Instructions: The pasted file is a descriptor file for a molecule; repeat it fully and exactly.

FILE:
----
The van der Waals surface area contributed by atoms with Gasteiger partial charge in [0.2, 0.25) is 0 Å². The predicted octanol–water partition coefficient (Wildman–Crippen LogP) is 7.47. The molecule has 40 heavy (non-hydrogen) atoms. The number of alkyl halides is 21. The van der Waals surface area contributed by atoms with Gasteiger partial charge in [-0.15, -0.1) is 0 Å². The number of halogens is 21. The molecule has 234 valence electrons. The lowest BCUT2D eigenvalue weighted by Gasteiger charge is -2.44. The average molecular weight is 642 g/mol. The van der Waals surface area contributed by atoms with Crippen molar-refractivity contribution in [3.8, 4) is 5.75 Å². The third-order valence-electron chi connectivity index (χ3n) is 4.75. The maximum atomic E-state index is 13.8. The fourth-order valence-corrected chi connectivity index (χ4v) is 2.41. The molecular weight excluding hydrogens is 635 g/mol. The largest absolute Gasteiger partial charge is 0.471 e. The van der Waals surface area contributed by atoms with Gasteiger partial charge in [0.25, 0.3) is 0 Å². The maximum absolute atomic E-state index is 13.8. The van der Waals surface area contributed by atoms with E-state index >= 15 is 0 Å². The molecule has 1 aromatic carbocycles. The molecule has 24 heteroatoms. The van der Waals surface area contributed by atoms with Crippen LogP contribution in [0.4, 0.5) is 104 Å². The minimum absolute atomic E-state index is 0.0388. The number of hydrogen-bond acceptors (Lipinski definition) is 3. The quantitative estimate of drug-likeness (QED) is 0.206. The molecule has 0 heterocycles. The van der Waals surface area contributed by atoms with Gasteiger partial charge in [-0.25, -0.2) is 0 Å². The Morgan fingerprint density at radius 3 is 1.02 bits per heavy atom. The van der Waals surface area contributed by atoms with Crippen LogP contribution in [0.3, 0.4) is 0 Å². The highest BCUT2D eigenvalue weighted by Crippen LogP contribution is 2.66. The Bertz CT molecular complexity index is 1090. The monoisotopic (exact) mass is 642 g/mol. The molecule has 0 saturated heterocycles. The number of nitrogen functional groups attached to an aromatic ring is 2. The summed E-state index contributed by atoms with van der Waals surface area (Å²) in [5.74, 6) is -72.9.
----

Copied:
The van der Waals surface area contributed by atoms with Gasteiger partial charge in [0.2, 0.25) is 0 Å². The predicted octanol–water partition coefficient (Wildman–Crippen LogP) is 7.47. The molecule has 40 heavy (non-hydrogen) atoms. The number of alkyl halides is 21. The van der Waals surface area contributed by atoms with Gasteiger partial charge in [-0.15, -0.1) is 0 Å². The number of halogens is 21. The molecule has 234 valence electrons. The lowest BCUT2D eigenvalue weighted by Gasteiger charge is -2.44. The average molecular weight is 642 g/mol. The van der Waals surface area contributed by atoms with Crippen molar-refractivity contribution in [3.8, 4) is 5.75 Å². The third-order valence-electron chi connectivity index (χ3n) is 4.75. The maximum atomic E-state index is 13.8. The fourth-order valence-corrected chi connectivity index (χ4v) is 2.41. The molecular weight excluding hydrogens is 635 g/mol. The largest absolute Gasteiger partial charge is 0.471 e. The van der Waals surface area contributed by atoms with Gasteiger partial charge in [0.25, 0.3) is 0 Å². The maximum absolute atomic E-state index is 13.8. The van der Waals surface area contributed by atoms with E-state index >= 15 is 0 Å². The molecule has 1 aromatic carbocycles. The molecule has 24 heteroatoms. The van der Waals surface area contributed by atoms with Crippen LogP contribution in [0.4, 0.5) is 104 Å². The minimum absolute atomic E-state index is 0.0388. The number of hydrogen-bond acceptors (Lipinski definition) is 3. The quantitative estimate of drug-likeness (QED) is 0.206. The molecule has 0 heterocycles. The van der Waals surface area contributed by atoms with Gasteiger partial charge in [-0.25, -0.2) is 0 Å². The Morgan fingerprint density at radius 3 is 1.02 bits per heavy atom. The van der Waals surface area contributed by atoms with Crippen LogP contribution in [0.3, 0.4) is 0 Å². The highest BCUT2D eigenvalue weighted by Crippen LogP contribution is 2.66. The Bertz CT molecular complexity index is 1090. The monoisotopic (exact) mass is 642 g/mol. The molecule has 0 saturated heterocycles. The number of nitrogen functional groups attached to an aromatic ring is 2. The summed E-state index contributed by atoms with van der Waals surface area (Å²) in [5.74, 6) is -72.9.